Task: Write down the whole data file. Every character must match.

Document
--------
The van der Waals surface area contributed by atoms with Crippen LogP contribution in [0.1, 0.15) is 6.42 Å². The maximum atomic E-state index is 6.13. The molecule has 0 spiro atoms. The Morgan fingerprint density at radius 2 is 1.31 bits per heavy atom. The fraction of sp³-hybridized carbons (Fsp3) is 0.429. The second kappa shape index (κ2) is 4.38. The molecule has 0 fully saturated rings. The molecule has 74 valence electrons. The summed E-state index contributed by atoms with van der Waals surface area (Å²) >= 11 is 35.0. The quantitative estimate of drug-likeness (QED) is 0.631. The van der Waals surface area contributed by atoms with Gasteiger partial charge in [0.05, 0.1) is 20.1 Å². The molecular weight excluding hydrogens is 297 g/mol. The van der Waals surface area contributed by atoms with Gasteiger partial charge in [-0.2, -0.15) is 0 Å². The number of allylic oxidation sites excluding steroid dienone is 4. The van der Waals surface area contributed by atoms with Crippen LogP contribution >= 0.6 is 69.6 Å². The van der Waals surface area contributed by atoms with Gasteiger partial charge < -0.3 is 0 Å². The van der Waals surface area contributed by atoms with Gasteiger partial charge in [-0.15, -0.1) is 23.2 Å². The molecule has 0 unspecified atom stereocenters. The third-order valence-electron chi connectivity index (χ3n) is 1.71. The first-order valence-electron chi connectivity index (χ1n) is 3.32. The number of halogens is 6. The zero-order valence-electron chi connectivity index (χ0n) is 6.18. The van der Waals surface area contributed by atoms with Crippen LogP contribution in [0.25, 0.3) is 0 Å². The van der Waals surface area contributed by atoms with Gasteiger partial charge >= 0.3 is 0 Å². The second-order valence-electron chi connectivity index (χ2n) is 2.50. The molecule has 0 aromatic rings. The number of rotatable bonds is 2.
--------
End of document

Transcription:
The van der Waals surface area contributed by atoms with Crippen LogP contribution in [0.1, 0.15) is 6.42 Å². The maximum atomic E-state index is 6.13. The molecule has 0 spiro atoms. The Morgan fingerprint density at radius 2 is 1.31 bits per heavy atom. The fraction of sp³-hybridized carbons (Fsp3) is 0.429. The second kappa shape index (κ2) is 4.38. The molecule has 0 fully saturated rings. The molecule has 74 valence electrons. The summed E-state index contributed by atoms with van der Waals surface area (Å²) >= 11 is 35.0. The quantitative estimate of drug-likeness (QED) is 0.631. The van der Waals surface area contributed by atoms with Gasteiger partial charge in [0.05, 0.1) is 20.1 Å². The molecular weight excluding hydrogens is 297 g/mol. The van der Waals surface area contributed by atoms with Gasteiger partial charge in [-0.2, -0.15) is 0 Å². The number of allylic oxidation sites excluding steroid dienone is 4. The van der Waals surface area contributed by atoms with Crippen LogP contribution >= 0.6 is 69.6 Å². The van der Waals surface area contributed by atoms with Gasteiger partial charge < -0.3 is 0 Å². The van der Waals surface area contributed by atoms with Gasteiger partial charge in [-0.15, -0.1) is 23.2 Å². The molecule has 0 unspecified atom stereocenters. The third-order valence-electron chi connectivity index (χ3n) is 1.71. The first-order valence-electron chi connectivity index (χ1n) is 3.32. The number of halogens is 6. The zero-order valence-electron chi connectivity index (χ0n) is 6.18. The van der Waals surface area contributed by atoms with Crippen LogP contribution in [0.25, 0.3) is 0 Å². The van der Waals surface area contributed by atoms with Gasteiger partial charge >= 0.3 is 0 Å². The second-order valence-electron chi connectivity index (χ2n) is 2.50. The molecule has 0 aromatic rings. The number of rotatable bonds is 2.